First of all, who doesn’t say “good job!” to their kids? It’s a catch-all sort of praise that you can easily blurt out while you’re also skimming the news, chopping vegetables or peeking out of the bathroom to watch your child do some sort of jumpy twirly move that he’s obviously very proud of. Yet, praise can do so much more than prove that you’re watching what your child does. How?
Use Descriptive Praise
Rather than evaluating our children and defining their whole worth around one task or action, why not describe the positive behavior and encourage them? This is called descriptive praise.
A comparison of evaluative and descriptive praise helps clarify:
|Evaluative Praise||Descriptive Praise|
|“Good boy!”||“Thank you for helping me. We finished cleaning quickly between the two of us.”|
|“What a fantastic drawing!”||“You worked very hard on that drawing. I like the colors you picked.”|
|“Good job!”||“Wow, I didn’t know you could hop on one foot. That takes a lot of balance!”|
In the left hand column, evaluative praise is used. Here, you can see how the words determine whether the child has done something “good” or “bad.” There is judgement in these phrases. Especially with “good girl!” and “good boy!”, the child as a whole is evaluated for one single action.
In the right-hand column, the praise is much longer and describes the actions completed. Positive aspects are mentioned in a descriptive way. This is helpful for the child because they can recognise the benefits of their work. In the first example of descriptive praise, the adult points out that because they helped, a task was completed more quickly. In the second example, because the child worked hard, they were able to create a beautiful picture. Adults can even expose children to a greater vocabulary by using words like “balance” in their praise.
In the Montessori classroom, external rewards, including excessive praise, are discouraged. This is because the child should become internally motivated, recognising the benefits and innate goodness of the work they do. This doesn’t happen automatically. Parents and teachers must guide the process and help the child learn to see the importance of each task performed in the classroom and at home, from chores to art, to math.
However, this goes against what society has preached for years. Somewhere along the way, parents and teachers began to believe that praise was very important, necessary even, to develop self-esteem. In the 1960s and 1970s, researchers published reports showing that children could perform much better academically if they had greater self-esteem. And praise was the way to get there. Many parents believe this today…
Isn’t Praise Important for Self-Esteem?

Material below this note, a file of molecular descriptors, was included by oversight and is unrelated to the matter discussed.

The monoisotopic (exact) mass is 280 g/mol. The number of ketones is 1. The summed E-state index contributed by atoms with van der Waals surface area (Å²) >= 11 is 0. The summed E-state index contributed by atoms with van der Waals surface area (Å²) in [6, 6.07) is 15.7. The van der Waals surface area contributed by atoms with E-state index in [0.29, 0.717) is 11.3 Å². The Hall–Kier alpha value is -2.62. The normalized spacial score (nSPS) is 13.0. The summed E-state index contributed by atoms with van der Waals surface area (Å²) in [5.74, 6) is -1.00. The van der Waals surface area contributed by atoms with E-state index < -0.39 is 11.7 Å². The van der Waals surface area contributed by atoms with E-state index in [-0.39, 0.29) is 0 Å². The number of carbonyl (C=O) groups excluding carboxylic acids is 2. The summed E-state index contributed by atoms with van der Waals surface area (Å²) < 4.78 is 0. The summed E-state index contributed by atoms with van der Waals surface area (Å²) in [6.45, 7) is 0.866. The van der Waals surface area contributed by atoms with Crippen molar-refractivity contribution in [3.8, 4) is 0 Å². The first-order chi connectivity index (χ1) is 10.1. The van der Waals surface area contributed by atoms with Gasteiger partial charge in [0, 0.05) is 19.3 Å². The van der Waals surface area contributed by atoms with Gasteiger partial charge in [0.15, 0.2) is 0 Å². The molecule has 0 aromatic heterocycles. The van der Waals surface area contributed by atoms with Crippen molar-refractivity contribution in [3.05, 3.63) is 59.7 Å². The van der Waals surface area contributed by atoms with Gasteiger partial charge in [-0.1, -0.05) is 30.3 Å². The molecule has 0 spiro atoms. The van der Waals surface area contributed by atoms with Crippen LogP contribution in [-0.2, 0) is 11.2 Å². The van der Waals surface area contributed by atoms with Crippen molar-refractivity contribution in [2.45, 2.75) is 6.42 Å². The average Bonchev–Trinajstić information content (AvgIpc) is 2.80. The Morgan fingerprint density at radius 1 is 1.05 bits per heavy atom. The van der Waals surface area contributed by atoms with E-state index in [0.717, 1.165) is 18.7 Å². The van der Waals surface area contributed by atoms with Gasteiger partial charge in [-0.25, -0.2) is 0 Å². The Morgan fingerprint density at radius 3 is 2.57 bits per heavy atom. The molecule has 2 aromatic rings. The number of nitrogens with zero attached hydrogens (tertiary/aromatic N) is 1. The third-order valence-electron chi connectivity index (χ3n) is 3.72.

Children need to be built up and become confident in themselves. It is the work of the parents and the community surrounding the child to help them develop a healthy self-esteem. As indicated by Dr. Gwen Dewar, research shows that the youngest children, below the age of two, thrive on lots of praise and should be encouraged to become independent. But, after this point, praise becomes more difficult for parents to manage effectively.
Older children are much more suspect to the motivations of adults dishing out praise. They may wonder if the adult is trying to manipulate them. Additionally, praise for one completed task creates pressure for the child to maintain an equally excellent performance, causing them to choose easier tasks rather than challenging ones.
Some research even shows that excessive evaluative praise can result in narcissism. As opposed to encouraging a healthy self-esteem, they come to believe they are better than everyone else.
The Key is How We Praise
While evaluative praise has been shown to have negative effects, descriptive praise has not. Descriptive praise that focuses on traits children have the power to change (such as their effort, choice in strategy and attitude) has a positive impact. Children are more likely to take on challenging tasks and feel motivated to do so. Additionally, children grow to have a healthy sense of their abilities says Lauren Lowry, Speech Language Pathologist.
When we praise children for things that they don’t have control over such as their intelligence or being “good” (which is usually determined by an adult and is quite arbitrary), they lose motivation and feel helpless when a project or activity doesn’t turn out just so.
So, in order to help our children develop healthy self-esteems and learn to recognize the benefits of their efforts, use descriptive praise. Although it may take a bit more effort on our part, the results are worth it.
As you start using descriptive praise, be patient, it takes some practice. Read some more examples of descriptive praise and post them on your refrigerator. Soon enough you’ll be an expert.
The Big List of Descriptive Praise:
- I noticed how hard you worked on that.
- It must feel great to be able to do that all by yourself.
- Thank you for helping.
- It looks like your friend/sibling is really happy you’re sharing.
- You didn’t give up, even though it was hard.
- Thank you for not interrupting.
- What do you like best about your work?
- Thank you for waiting.
- You worked on that for a long time!
- I notice how you’re trying so hard to be polite.
- You’re being a really good friend.
- Your work looks so neat.
- I noticed that you were concentrating really hard.
- I can tell you tried your hardest.
- What are you going to do now?
- Tell me about what you did/made.
- You did it!
- I can see all of your practice is paying off.
- I really appreciate your help.
- I can tell you really enjoy dancing/jumping, etc
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